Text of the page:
Friday, January 21, 2011


What did the Christians of the 16th century know about John Calvin we do not know today? Why did thousands and thousands of Protestants across Europe admire and love him so much, while today, there is such criticism against him? The answer to this is, they knew him, and today most critics have never read anything about him. They simply hear a pastor ranting or raving against him having done no research or reading about this great man of God.

   Calvin "made" our Christian understanding of biblical doctrine. We would be ignorant of the Scriptures if it were not for the writing of systematic theology, and commentaries, of Calvin. He wrote a great systematic theology, hundreds of theological letters, and a commentary on almost every book of the Bible. Historians say that Calvin made America—what he said biblically was incorporated in the thinking of the Puritans who established this great nation.

   A storm was blowing outside on Saturday, December 19, 1562. Many knew that it was bringing forth bad tidings for Switzerland and all of Europe. Calvin was suffering in his bed with maybe several dozen ailments: indigestion, colic, gout, gall stones, rheumatism, asthma, etc. But he was determined to continue on: writing commentaries, lecturing more than three times weekly, writing letters to kings, queens, duchess, admirals, governors, pastors, city councils, Catholic priests, etc.

   Those who met with him said he needed no solace, though he comforted those who came to visit with him. He kept on toiling, writing encouragement to the churches in Poland, writing against anti-Trinitarian errors. He suffered with breathlessness, so he could only speak with clipped voice. He was also translating his "Harmony of Moses" from Latin into French, revising his translation of Genesis and Joshua, along with correcting his annotations on the New Testament. When told he ought to slow down, he replied "What, and have the Lord to find me idle?"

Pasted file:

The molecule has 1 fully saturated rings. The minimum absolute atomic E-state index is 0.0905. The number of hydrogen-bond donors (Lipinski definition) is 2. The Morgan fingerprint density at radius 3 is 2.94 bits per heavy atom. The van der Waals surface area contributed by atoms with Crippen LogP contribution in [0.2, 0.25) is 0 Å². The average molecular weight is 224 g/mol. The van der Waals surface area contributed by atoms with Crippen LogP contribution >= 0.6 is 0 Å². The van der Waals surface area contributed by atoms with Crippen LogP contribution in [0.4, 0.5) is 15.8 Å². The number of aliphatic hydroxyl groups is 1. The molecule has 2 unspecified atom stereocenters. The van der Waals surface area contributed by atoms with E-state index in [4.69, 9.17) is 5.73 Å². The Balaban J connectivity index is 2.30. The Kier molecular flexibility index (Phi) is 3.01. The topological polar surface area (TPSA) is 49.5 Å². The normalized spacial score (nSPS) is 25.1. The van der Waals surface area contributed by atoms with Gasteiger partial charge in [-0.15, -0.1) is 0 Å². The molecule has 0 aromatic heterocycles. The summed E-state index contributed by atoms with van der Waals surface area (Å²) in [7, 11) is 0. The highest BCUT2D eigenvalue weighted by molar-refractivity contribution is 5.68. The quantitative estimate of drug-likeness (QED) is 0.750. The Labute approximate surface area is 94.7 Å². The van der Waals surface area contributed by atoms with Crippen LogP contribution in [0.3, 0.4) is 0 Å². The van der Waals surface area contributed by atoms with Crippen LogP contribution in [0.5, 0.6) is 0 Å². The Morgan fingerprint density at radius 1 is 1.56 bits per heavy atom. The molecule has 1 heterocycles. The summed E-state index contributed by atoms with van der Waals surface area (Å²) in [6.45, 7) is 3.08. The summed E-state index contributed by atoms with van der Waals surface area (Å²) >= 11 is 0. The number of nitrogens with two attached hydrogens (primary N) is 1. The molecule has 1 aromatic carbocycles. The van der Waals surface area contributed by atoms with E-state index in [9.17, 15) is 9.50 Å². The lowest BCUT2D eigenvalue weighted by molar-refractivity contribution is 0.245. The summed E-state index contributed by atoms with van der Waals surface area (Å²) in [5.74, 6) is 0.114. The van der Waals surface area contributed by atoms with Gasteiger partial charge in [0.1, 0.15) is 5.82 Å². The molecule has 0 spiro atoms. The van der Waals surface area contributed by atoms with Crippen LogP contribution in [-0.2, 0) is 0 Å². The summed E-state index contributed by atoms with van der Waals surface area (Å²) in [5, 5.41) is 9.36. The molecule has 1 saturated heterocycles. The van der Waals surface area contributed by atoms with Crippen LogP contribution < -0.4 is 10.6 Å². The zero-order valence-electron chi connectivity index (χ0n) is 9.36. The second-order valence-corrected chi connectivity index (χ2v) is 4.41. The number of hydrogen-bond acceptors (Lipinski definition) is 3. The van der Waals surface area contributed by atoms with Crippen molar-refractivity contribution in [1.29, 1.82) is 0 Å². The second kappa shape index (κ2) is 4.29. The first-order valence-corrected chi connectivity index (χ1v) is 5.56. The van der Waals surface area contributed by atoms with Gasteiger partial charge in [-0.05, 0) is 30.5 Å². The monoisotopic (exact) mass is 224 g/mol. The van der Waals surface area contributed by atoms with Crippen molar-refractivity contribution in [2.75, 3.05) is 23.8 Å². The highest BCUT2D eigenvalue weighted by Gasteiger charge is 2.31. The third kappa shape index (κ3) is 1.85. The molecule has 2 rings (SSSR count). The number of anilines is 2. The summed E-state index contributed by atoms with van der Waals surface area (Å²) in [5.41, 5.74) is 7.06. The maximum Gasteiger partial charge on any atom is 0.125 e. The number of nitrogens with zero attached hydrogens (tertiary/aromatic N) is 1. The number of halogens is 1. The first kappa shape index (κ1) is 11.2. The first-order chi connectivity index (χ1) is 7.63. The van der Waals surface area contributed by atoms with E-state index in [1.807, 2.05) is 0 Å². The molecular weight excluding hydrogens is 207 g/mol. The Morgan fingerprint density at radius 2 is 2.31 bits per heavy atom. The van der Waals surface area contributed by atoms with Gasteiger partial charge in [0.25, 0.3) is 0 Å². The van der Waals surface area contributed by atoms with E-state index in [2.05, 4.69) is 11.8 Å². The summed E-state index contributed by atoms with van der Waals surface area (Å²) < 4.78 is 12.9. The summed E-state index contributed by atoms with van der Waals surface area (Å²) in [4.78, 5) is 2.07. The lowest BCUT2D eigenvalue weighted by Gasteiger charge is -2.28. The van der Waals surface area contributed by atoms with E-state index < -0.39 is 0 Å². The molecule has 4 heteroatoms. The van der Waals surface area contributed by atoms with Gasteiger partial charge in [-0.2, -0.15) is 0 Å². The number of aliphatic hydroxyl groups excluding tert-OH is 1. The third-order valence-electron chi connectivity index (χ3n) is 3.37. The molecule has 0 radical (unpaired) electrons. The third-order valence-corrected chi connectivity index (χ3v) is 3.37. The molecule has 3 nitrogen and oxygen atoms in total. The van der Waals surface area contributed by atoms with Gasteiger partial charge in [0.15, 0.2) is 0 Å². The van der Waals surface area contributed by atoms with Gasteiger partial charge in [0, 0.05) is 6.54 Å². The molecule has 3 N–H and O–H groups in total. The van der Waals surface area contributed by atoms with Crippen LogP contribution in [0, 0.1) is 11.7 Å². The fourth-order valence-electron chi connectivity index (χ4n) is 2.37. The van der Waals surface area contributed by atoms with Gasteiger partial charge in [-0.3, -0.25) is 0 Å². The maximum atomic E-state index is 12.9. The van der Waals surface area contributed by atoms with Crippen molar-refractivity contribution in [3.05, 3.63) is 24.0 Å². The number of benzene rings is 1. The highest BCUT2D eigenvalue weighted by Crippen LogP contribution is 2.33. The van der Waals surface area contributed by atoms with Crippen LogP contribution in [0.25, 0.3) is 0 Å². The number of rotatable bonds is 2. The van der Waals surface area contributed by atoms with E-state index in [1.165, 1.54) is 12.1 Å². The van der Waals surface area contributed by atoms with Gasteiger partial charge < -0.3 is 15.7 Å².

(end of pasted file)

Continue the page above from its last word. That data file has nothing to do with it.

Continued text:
Politically, Europe was growing darker. The Catholic Cardinals were planning to send troops against Geneva. The Catholics were the hosts of new devils threatening France! In February, he gave his last sermon on the books of Kings, and he gave his last lecture in the local College on the book of Ezekiel. On February 6, he gave his last sermon on the harmony of the Gospels. He never entered the pulpit again.

   By now, his body was so weak he could only take a few steps at a time. He knew the end was near. He often said, "O Lord, how long?"

   On March 6, 1564, his friend Beza wrote "His bodily sufferings increased during the previous month." On March 10, some pastors visited him and found him sitting up but unable to draw a breath. He murmured, "I believe this will be my end, and that God will take me home." He was given 25 gold pieces as a gift but ended up giving most of it away. The very day before his death he preached his last sermon. On the 27th he was carried to the Town Hall and was presented before the Town Council of the Two Hundred. He spoke with great difficulty. He said, "I feel that I am now in this place for the last time."

   One Zanchius wrote to Bullinger, "If the Lord takes away Calvin, what can we say but that He is angry with us because of our INGRATITUDE." On Easter, April 2, he was carried to church where, with shortness of breath, he joined in with the singing of the Psalms. His face was alight with joy!

   On April 25th, he made out his will. It was full of gratitude to God and confidence in His redeeming grace!

   On the same day, he told a group of ministers:

   "When I first came to Geneva and this church there was practically nothing here. All was confusion. They set dogs on me which seized me by the coat and legs. I went to the City Council where they were fighting among themselves. They shouted at me, "Withdraw, leave!" I replied, "I shall not go!"

   Before the men left he took farewell of all, and shook hands with each. All were melted to tears.

   Calvin died on May 27, 1564. A few days later the funeral was held with almost the entire town showing up. He was buried in a common cemetery with no extraordinary pomp, just as he commanded, without any gravestone. He died at the age of fifty-four years of age. The only epitaph he would have wished was this: "To God alone the glory."   --Dr. Mal Couch (1/11)